The Eccentric Howard Clan: A Town's Comical Ordeal

Feb 15


Beth McCain

Beth McCain

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In a small town where everyone knows your name, the Howard family became legendary for their antics and the community's attempts to cope with their presence. This is the tale of Old Blue, his petite wife Willie, their eight children, and the humorous challenges they brought to their neighbors and the local church.


The Infamous Old Blue and His Brood

Bluford Howard,The Eccentric Howard Clan: A Town's Comical Ordeal Articles better known as Old Blue, was a towering figure at 6'5", with a frame so large that his eight children could all fit inside his denim overalls simultaneously. His wife, Willie, was a stark contrast, tiny and seemingly fragile, yet she managed to bring eight children into the world. Old Blue was a character known throughout the town not for his work ethic, which was non-existent, but for his regular attendance at the Church of the First Born. However, his reasons for going to church diverged from the spiritual pursuits of his fellow townsfolk.

While most attended church for soulful reflection and redemption, Old Blue saw it as a source of free meals and clothing. He never held a job and instead relied on the generosity of the congregation, often arriving unannounced at dinner time with his family and even his dog in tow. The Howard children, named after various flowers and plants by Willie, were a handful themselves. The girls, Daisy, Dahlia, Violet, Fern, and Magnolia, were known for their mischief, particularly the twins, Daisy and Dahlia, who had a penchant for giving Indian Burns to the Gonzales boys.

The Howard boys, Colt, Moe, and Weed, named by Old Blue, were notorious for their unruly behavior, from dipping girls' pigtails in inkwells to hiding rotten cheese in the minister's desk. Moe, the most resourceful of the trio, once picked the minister's car lock with a quill, leaving the minister both impressed and concerned for the boy's future.

The Town's Tolerance Tested

The community initially saw helping the Howard family as a charitable act, but the disruptive behavior of the children, especially during church services, tested their patience. The boys would bathe in the baptismal tank, run naked down the aisles, and even brought a goat into the church, singing "Bringing in the Sheaves." The congregation was on the brink of losing their composure, but it wasn't the minister who finally took a stand against the Howards—it was Great Grandma.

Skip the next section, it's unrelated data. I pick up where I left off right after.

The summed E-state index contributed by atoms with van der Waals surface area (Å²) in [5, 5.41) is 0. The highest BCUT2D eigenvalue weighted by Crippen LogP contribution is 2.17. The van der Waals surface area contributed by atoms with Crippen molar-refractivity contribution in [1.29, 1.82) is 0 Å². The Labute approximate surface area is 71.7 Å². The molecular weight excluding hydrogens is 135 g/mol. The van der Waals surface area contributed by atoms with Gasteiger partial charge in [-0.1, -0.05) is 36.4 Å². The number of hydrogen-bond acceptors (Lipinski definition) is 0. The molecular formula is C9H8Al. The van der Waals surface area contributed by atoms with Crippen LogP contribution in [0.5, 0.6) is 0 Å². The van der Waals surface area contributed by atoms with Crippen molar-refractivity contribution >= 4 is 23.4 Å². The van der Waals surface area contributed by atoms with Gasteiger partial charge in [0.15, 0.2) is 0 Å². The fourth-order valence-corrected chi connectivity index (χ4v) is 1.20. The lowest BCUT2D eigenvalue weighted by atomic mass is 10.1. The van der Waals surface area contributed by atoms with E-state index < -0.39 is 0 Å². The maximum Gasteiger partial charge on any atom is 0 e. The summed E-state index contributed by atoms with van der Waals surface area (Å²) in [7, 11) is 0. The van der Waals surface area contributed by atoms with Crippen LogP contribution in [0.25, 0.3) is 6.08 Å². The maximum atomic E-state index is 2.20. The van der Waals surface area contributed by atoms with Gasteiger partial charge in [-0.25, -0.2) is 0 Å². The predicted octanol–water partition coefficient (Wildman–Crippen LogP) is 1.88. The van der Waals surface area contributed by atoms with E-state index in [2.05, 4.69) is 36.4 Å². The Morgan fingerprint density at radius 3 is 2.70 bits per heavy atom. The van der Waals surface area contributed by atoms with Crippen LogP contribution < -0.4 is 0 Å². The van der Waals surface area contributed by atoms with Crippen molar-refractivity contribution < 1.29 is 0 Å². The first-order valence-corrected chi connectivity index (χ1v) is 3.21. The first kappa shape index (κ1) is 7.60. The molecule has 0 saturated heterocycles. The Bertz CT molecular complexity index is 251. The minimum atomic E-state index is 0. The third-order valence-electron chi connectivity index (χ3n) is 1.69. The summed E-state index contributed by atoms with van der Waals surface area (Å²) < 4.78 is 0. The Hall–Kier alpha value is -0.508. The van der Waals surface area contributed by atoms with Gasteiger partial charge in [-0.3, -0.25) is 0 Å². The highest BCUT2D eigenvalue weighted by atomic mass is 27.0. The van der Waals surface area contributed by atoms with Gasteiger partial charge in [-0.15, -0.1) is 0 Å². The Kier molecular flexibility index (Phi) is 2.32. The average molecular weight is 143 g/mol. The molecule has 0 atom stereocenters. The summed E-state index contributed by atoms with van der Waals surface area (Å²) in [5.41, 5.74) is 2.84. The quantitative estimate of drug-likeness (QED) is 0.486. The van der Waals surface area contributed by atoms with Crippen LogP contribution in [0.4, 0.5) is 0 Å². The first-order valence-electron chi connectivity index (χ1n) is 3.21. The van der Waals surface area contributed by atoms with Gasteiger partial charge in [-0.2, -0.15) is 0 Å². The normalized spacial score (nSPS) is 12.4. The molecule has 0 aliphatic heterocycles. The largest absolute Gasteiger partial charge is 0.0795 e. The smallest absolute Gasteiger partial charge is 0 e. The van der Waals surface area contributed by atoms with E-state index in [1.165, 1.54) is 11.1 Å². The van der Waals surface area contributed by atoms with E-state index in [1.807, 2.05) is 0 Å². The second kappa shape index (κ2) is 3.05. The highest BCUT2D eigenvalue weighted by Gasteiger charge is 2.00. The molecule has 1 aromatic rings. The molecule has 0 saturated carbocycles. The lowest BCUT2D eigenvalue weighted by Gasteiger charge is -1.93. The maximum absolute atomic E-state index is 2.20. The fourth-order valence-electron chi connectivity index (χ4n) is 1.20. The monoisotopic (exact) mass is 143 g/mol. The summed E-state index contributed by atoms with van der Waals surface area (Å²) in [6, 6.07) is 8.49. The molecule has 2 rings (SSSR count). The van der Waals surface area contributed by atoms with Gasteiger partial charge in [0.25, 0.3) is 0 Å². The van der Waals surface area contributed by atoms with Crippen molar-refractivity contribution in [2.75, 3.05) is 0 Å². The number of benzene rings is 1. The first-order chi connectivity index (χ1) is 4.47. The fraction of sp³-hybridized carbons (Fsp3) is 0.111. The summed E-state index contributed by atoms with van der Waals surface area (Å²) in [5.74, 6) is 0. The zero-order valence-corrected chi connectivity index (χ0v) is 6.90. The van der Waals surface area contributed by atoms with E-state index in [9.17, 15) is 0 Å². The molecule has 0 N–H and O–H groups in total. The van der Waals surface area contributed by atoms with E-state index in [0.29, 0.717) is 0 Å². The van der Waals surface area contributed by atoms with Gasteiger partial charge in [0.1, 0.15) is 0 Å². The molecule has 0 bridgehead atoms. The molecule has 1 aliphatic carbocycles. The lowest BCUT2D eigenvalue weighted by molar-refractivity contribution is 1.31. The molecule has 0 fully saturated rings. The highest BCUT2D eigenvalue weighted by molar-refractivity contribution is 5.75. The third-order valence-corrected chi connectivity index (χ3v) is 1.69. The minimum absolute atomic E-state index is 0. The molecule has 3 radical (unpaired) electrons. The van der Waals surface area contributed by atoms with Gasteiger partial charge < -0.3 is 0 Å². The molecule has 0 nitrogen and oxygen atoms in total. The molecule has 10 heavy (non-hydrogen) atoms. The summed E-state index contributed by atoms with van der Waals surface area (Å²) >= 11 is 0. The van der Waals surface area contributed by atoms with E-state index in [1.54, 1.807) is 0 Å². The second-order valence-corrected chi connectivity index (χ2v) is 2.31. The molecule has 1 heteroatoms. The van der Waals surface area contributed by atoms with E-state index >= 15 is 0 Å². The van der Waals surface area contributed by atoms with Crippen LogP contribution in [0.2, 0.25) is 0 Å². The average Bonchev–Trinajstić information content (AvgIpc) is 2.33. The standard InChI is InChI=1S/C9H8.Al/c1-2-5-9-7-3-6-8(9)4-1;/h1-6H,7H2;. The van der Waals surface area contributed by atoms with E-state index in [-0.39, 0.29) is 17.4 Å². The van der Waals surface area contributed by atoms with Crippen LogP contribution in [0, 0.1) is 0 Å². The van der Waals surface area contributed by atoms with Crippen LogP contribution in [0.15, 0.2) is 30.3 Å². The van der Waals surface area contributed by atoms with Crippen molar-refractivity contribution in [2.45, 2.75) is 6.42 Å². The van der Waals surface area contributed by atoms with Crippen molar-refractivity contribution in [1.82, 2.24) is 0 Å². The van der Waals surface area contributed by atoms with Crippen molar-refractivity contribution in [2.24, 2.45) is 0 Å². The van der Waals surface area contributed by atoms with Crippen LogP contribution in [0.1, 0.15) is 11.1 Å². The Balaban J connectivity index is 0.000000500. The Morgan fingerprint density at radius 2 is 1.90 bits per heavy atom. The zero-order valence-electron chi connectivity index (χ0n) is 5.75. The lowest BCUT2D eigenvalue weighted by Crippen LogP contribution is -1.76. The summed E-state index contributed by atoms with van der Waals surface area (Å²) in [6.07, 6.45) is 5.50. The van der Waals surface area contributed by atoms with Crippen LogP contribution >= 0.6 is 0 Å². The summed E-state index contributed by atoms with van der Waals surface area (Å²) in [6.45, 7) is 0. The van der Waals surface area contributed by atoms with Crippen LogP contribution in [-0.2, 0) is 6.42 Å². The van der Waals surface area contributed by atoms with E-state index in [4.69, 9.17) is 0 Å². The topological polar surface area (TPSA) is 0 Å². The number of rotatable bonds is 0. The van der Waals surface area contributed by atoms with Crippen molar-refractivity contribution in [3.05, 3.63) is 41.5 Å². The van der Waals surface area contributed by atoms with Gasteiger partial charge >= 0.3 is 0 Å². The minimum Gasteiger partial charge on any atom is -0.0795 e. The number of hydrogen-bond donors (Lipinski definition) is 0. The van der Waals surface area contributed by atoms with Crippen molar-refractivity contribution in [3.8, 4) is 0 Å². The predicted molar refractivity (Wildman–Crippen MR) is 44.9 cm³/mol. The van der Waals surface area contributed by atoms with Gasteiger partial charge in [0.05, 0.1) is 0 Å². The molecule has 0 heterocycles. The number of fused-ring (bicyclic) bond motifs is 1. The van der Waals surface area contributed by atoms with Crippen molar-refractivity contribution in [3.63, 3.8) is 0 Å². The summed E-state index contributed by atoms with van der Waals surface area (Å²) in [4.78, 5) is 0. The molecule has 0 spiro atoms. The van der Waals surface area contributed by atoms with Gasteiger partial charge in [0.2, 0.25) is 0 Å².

Great Grandma, embarrassed by her nephew's behavior, had a system with her daughter and niece to avoid the Howard family's impromptu visits. They would leave their homes when they knew Old Blue was coming, as little Moe could pick any lock. On one occasion, while Aunt Tylene hid in her room, the Howard dog ate her apple pie, and the children waited on the couch for food.

Great Grandma's Stand

One day, as Old Blue's dilapidated truck approached Great Grandma's home, she had had enough. She confronted the family, refusing to feed or clean up after them and demanding they learn some manners. In a heated exchange, Great Grandma called out Old Blue's laziness and even his political affiliation, declaring that neither he nor his children were welcome at church or her home.

Following this confrontation, Old Blue, Willie, and their children left town. The last anyone heard of them was from Stubby Parker, who mentioned that Old Blue was considering joining the Latter Day Saints for their better food lockers, as the Baptists expected contributions to the potluck.

The Legacy of the Howard Family

The Howard family's departure marked the end of an era for the town. Their story remains a humorous anecdote of community, tolerance, and the limits of both. It's a reminder that every town has its characters, and while they may test our patience, they also leave behind tales that become the fabric of local lore.

The Howards' story is not just a comical narrative; it reflects the social dynamics of small-town America, where the line between helping one's neighbor and enabling their behavior is often blurred. It's a tale that resonates with anyone who has experienced the complexities of community life and the colorful individuals who make it memorable.